Three things you should NEVER say to a woman who has miscarried
By mommylifeafterphd on January 12, 2014
Seven-Year Anniversary of the Worst Day: Some thoughts on Miscarriage
Every time we move to a new state I have to redo all of our medical documentation. This inevitably means I have to answer the following questions: How many pregnancies have you had? Five. How many resulted in a live birth? Four.
This coming weekend marks seven years since our miscarriage but that answer—thatfour—still cuts me to the heart. Because one of us is missing. We named the little baby I carried for 10 weeks. She (I just know in my heart it was a little girl) would have been Ella Marie. Pretty, huh?
When I think back on that pregnancy and the painful way that it ended, I’m often reminded of the kindness of friends and family. Those who came rushing to our home the moment we called with the sad news. Those who arrived after church that morning bearing the sheet music to an uplifting song the choir had sung that day (that I still have, sorry JB!). Those who waited in the hospital with us until the moment they wheeled me down for the D & C.
So many good things all wrapped around something so horrible as the loss of a pregnancy; the end of a little life that hadn’t gotten a chance to begin.
But in and amongst those good moments there were also some really negative things that were often unintentionally wrought upon our hearts by some very well intentioned people. I thought it might make sense to share those things here as a reminder for me too.
That’s the funny thing about this list—that someone who has experienced a miscarriage might need to remember it too. Maybe it’s because these sayings are the first that come to mind when we’re talking to someone dealing with loss, and I’m no different. Here are the three statements I need to squelch before they pass my lips the next time I’m encouraging a friend going through miscarriage.
1) “God has a bigger plan.” Here's what played in my head every time I heard that statement: I love God and I know He has a plan, but at this particular moment, I’m not really liking that plan. That plan, quite frankly, stinks right now. I don’t want or need you to remind me of it. Harsh, but true in those early moments of despair.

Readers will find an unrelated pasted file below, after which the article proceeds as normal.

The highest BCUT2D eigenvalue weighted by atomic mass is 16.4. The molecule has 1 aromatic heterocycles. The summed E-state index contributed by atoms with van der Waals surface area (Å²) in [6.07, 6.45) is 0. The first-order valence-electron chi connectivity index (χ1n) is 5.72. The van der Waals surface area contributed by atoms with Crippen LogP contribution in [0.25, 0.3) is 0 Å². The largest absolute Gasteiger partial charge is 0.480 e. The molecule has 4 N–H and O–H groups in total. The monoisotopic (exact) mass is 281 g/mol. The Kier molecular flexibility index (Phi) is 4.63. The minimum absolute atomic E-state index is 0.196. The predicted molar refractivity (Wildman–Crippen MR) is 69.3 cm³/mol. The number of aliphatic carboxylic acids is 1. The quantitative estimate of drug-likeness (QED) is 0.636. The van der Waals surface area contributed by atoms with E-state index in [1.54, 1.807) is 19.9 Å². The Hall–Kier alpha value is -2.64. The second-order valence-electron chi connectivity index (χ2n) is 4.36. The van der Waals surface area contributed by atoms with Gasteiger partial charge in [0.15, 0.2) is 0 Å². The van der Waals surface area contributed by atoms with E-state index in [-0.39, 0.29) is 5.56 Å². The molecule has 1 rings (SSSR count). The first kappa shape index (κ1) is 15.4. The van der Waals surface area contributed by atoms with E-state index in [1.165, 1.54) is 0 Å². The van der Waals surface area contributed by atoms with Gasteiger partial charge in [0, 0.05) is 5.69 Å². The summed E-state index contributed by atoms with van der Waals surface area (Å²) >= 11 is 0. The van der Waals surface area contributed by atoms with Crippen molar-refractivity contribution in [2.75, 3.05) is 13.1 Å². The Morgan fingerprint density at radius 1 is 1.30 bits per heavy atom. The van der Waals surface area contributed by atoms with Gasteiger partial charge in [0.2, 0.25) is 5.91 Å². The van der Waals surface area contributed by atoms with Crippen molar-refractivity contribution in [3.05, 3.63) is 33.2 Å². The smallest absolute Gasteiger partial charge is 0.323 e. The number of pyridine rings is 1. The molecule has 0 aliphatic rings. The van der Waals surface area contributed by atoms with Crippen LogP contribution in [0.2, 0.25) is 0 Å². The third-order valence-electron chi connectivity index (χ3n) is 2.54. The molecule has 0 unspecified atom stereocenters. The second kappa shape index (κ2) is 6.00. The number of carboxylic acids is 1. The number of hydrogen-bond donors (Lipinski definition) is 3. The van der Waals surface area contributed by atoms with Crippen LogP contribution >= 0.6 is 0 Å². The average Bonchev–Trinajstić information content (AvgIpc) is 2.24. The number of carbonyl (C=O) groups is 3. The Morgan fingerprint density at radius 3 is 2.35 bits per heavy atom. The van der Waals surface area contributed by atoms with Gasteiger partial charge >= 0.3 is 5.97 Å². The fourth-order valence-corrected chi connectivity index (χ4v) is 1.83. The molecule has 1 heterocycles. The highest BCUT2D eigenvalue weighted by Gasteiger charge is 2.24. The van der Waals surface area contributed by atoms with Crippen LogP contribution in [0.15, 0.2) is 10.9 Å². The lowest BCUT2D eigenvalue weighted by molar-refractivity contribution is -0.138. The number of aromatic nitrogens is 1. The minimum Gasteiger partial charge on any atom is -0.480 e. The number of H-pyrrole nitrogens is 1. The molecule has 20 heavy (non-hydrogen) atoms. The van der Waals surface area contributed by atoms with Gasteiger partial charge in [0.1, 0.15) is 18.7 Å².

2) “You’ll get pregnant again.” Yes, Lord willing, we will, but that won’t change the fact that this baby is gone. This baby that we loved and were so excited about will never be born or held here on Earth. I can’t even think about future pregnancies at this moment. And I think now even after having kids, the knowledge of what we missed out on sometimes makes the loss even worse.
3) “Let me know if you need anything.” I would, but I can’t think straight right now much less tell you what I need. I actually had a dear friend come into my home to share condolences, but before she left she asked for a casserole dish. When I saw her next it was with prepared meal in hand, and in my own dish so I wouldn’t have to remember to get it back to her later. So thoughtful on her part, and it required zero effort on my part to convey our needs.
But I won’t leave you without a few things to say or do instead of those listed above. Here are some other gestures that I did find comforting:
1) “I’m sorry, I’ve had a miscarriage too and I know it’s hard.” It was oddly comforting for me to know that so many women, especially the more experienced ladies in my church, had been through the same thing. It made me feel better to know I wasn’t alone in that experience and reinforced the commonality of miscarriage.
And because it was our first pregnancy, the fear of not being able to conceive and have a healthy baby was very real for us. Just knowing other women (many other women) had dealt with the same loss and were later blessed with babies made me feel better.
It didn’t, however, stop me from stalking my husband for months in an effort to get pregnant. After five LONG months of that, we took a break from constantly trying, and lo and behold, in month six we became pregnant with our first child, Mr. A. Life after miscarriage is a very beautiful thing.
2) This gesture is hard for me, because I’m a talker, but: Don’t say anything. Just give a hug (I’m a hugger too. A hugger who talks.), or a pat on the shoulder if you don’t know the person well. I distinctly remember a friend doing just that and the relief of not having to respond to any ill-spoken words or questions resulted in a good, healthy, cleansing sob on my part.
3) Lastly, just tell the person “I’m sorry and I love you” or “I’ll be praying for your family.” Simple words that mean so much when your heart is aching and your dreams have been crushed.
Everyone is different, and everyone deals with loss in different ways. What about you? If you’ve dealt with loss (miscarriage, family members, friends, etc.), what were some words or actions from others that encouraged you? Or is there something else we can add to the “do not say” list?